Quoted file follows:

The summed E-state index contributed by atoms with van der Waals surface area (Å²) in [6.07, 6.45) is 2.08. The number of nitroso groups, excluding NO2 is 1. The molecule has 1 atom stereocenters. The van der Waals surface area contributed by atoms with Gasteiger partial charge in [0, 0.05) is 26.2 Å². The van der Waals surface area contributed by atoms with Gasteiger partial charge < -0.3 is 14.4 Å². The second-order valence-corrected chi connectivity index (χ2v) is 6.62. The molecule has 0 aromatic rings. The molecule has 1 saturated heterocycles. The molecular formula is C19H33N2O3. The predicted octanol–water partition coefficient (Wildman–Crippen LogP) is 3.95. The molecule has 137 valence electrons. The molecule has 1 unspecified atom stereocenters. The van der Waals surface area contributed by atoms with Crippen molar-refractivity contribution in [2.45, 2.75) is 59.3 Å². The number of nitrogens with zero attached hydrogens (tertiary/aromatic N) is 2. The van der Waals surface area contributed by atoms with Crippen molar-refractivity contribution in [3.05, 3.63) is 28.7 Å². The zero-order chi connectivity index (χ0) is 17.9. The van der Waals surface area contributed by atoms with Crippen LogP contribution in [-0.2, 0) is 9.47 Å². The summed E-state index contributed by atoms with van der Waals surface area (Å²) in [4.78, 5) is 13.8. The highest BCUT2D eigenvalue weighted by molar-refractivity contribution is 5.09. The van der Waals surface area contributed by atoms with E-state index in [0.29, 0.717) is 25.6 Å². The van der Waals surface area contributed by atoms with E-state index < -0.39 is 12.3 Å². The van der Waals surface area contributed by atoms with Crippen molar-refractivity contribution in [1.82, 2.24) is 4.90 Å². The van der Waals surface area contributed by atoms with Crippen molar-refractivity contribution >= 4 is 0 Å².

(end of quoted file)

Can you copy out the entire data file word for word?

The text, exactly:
The summed E-state index contributed by atoms with van der Waals surface area (Å²) in [6.07, 6.45) is 2.08. The number of nitroso groups, excluding NO2 is 1. The molecule has 1 atom stereocenters. The van der Waals surface area contributed by atoms with Gasteiger partial charge in [0, 0.05) is 26.2 Å². The van der Waals surface area contributed by atoms with Gasteiger partial charge < -0.3 is 14.4 Å². The second-order valence-corrected chi connectivity index (χ2v) is 6.62. The molecule has 0 aromatic rings. The molecule has 1 saturated heterocycles. The molecular formula is C19H33N2O3. The predicted octanol–water partition coefficient (Wildman–Crippen LogP) is 3.95. The molecule has 137 valence electrons. The molecule has 1 unspecified atom stereocenters. The van der Waals surface area contributed by atoms with Crippen molar-refractivity contribution in [2.45, 2.75) is 59.3 Å². The number of nitrogens with zero attached hydrogens (tertiary/aromatic N) is 2. The van der Waals surface area contributed by atoms with Crippen molar-refractivity contribution in [3.05, 3.63) is 28.7 Å². The zero-order chi connectivity index (χ0) is 17.9. The van der Waals surface area contributed by atoms with Crippen LogP contribution in [-0.2, 0) is 9.47 Å². The summed E-state index contributed by atoms with van der Waals surface area (Å²) in [4.78, 5) is 13.8. The highest BCUT2D eigenvalue weighted by molar-refractivity contribution is 5.09. The van der Waals surface area contributed by atoms with E-state index in [0.29, 0.717) is 25.6 Å². The van der Waals surface area contributed by atoms with E-state index < -0.39 is 12.3 Å². The van der Waals surface area contributed by atoms with Crippen molar-refractivity contribution in [1.82, 2.24) is 4.90 Å². The van der Waals surface area contributed by atoms with Crippen molar-refractivity contribution >= 4 is 0 Å².